The Small Business Owner’s Guide to Minimizing Taxes

The Small Business Owner’s Guide to Minimizing Taxes


Running a small business is tough, especially since you have to make sure that the cashflow is smooth running at all times. One of the biggest obstacles of a smooth running cashflow is running tax amounts. While taxes are indeed mandatory (and a legal obligation), you wouldn’t want to pay more tax than you absolutely must.

Here are some tips to help you plan and minimize your taxes as much as possible:

Utilize the $20,000 immediate asset write-off: In the 2015 Budget, the Federal Government announced that all small businesses which make a certain could avail an immediate deduction for purchasing assets that cost lower than $20,000, thus replacing the previous threshold of $1,000. To be eligible to avail this benefit, you must make sure that your assets are already installed and ready for use by the right time. In the event that you either do not need or cannot afford any assets (due to low cashflow), you still can avail an immediate deduction by writing-off the balance of a small business pool that has a written down value of below $20,000.

Increase your superannuation contributions: Planning for the future is a very instrumental factor for small business owners. One major factor at play in this regard is superannuation – something that you must definitely pay attention to. During the process of maximizing concessional contributions, make sure to includes the compulsory 9.5% in the limit, and ensure that every payment is received in the super fund before deadline.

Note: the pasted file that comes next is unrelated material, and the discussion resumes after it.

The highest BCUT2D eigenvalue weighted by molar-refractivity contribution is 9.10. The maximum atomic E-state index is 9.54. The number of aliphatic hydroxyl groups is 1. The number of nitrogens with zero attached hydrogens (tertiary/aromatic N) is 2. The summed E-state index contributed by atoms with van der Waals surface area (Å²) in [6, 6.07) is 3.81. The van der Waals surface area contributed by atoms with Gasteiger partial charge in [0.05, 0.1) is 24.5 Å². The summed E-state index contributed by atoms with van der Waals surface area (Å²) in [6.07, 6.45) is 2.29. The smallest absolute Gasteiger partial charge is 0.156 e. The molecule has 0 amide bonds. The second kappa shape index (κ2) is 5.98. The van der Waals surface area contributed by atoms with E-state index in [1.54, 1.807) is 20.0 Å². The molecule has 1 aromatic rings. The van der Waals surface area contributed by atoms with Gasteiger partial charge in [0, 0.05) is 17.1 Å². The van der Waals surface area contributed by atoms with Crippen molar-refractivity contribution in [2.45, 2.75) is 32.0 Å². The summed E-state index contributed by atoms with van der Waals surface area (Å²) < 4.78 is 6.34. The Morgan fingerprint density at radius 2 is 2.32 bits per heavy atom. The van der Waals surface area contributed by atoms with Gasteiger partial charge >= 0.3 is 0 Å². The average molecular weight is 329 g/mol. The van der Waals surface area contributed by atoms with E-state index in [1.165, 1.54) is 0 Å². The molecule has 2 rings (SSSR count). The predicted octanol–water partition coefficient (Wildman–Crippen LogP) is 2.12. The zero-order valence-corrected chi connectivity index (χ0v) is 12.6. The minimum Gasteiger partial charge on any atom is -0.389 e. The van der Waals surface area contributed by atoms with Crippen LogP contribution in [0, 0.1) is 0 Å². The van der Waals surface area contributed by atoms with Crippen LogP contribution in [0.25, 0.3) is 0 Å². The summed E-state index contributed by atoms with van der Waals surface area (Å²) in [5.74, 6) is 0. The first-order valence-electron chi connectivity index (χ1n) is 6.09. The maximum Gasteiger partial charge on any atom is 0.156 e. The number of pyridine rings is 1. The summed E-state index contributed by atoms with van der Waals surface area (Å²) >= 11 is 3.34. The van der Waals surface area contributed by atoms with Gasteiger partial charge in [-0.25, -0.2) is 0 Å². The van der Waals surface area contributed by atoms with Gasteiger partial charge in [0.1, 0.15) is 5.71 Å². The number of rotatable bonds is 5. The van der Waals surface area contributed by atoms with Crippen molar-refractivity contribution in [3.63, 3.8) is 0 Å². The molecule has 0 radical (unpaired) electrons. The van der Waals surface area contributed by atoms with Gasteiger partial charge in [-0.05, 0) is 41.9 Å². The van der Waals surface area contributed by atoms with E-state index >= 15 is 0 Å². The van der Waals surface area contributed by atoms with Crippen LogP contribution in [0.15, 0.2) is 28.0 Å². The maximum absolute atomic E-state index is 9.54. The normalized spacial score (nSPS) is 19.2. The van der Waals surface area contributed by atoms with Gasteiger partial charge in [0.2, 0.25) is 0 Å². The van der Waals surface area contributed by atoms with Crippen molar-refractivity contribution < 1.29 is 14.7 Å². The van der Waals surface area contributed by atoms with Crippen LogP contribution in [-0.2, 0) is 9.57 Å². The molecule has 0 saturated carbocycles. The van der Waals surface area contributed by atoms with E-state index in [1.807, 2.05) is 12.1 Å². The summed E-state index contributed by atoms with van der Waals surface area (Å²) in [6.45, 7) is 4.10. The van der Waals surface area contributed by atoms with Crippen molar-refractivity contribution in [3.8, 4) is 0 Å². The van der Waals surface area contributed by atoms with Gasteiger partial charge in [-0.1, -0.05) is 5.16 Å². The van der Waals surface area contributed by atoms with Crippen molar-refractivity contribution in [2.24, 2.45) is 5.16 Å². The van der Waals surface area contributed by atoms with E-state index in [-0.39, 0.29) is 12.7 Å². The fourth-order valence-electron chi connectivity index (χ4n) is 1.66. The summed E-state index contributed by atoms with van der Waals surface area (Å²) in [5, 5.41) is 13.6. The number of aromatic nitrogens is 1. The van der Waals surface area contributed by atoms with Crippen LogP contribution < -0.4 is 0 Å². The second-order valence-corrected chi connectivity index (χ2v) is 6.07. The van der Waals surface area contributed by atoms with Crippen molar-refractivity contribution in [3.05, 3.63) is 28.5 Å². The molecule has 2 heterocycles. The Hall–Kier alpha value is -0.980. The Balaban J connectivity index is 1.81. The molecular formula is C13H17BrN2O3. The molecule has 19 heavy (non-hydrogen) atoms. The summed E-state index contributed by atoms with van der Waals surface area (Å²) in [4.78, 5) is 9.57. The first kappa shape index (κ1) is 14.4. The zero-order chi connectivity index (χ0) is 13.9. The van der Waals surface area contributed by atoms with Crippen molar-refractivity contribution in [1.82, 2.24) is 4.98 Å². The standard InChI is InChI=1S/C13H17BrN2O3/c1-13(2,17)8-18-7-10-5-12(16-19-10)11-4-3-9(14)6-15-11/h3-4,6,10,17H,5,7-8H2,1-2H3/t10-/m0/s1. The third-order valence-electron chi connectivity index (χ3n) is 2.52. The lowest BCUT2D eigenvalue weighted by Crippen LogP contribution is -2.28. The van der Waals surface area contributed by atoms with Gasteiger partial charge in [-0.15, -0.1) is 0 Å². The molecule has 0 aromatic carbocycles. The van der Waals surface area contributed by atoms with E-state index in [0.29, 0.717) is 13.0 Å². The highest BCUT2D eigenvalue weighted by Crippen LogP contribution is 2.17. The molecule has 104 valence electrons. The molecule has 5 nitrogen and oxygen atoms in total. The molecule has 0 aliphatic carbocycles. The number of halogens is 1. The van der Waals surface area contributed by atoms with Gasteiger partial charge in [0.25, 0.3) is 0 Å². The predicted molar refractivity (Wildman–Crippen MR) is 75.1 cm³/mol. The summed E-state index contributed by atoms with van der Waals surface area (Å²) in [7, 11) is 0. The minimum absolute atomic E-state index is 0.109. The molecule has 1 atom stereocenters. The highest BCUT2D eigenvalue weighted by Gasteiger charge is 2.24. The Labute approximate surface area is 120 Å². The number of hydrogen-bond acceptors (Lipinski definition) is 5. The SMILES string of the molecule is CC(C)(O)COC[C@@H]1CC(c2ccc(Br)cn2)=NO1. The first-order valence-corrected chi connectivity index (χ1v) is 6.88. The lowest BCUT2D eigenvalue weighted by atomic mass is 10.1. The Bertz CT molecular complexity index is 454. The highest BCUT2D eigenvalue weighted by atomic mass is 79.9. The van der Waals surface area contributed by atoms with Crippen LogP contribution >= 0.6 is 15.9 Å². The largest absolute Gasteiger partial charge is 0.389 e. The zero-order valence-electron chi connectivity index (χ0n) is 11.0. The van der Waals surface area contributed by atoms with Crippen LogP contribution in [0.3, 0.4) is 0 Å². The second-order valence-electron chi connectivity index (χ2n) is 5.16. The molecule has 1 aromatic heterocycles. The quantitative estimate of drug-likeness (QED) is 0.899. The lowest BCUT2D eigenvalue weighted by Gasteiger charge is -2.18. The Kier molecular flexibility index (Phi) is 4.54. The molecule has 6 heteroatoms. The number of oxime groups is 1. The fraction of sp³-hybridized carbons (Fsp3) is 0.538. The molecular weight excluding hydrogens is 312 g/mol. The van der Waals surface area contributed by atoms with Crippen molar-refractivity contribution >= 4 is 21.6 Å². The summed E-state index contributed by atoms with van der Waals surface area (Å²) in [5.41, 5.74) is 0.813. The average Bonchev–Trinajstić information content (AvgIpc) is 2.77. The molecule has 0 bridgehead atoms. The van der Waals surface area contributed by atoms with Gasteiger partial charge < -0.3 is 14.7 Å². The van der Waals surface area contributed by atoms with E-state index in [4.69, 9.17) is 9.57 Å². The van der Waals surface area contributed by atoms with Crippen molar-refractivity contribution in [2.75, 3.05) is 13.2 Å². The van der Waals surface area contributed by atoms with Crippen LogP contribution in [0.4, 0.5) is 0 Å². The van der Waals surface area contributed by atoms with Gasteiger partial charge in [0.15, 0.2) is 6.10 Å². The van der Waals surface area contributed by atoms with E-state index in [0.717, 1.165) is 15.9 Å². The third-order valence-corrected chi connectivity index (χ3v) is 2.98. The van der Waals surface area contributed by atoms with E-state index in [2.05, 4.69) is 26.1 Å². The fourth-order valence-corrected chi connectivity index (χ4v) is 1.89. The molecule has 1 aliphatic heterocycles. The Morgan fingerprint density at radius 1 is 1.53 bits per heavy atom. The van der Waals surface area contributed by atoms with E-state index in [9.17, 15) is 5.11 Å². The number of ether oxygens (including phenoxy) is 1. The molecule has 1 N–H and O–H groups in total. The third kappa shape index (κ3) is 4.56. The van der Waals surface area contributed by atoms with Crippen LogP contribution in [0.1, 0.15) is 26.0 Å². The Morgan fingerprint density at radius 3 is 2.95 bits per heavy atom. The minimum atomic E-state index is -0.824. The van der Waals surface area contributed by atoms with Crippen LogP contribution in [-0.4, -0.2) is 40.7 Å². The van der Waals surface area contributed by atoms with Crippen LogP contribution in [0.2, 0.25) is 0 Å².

Cover your expenses with prepayments: One of the best methods of maintaining a good cashflow situation is to cover expenses via prepayments. By making prepayments of at least $1,000 (within 12 months before the deadline), you can help your business become eligible for deductions. Prepayments under $1,000 are deductible as well and need no service period.

Consider Capital Gains Tax event timings: In the event that you are trading as a trust or an individual, you must check if you are eligible for the 50% General Discount for proposed asset disposals. You may also be eligible for other small business discounts and concessions, like Rollover Relief or Active Asset. In order to be eligible for these, you must have held possession of the asset for a minimum of 12 months.

In the event that you intend to dispose-off an asset, you must first consult with your tax adviser. The tax adviser will help you understand the ramifications and consequences of transactions involved in disposing-off assets, and help you become aware of any concessions that you may be able to avail.

Write off any bad debts that have no possibility of being collected: If you are amongst the many small business owners who pays on accruals basis and has considerable debts to repay, you must consider sorting them out and writing them as much as possible before the end of the fiscal year in order to make sure that you can claim a tax deduction in the new one. During the process of writing-off bad debts, do ensure that you are following the protocols that determine whether debt is really bad, and that you have taken the required steps to collect said debt.

Write off any stock that is obsolete: Any stock that is dead and obsolete is nothing but a liability on your record. Make sure that you avoid having such stock actively present on your records by conducting a stock take before fiscal year end, and write-off any that you find obsolete. Not only will you get a cleaner record, you will also have a reduced amount of tax liability.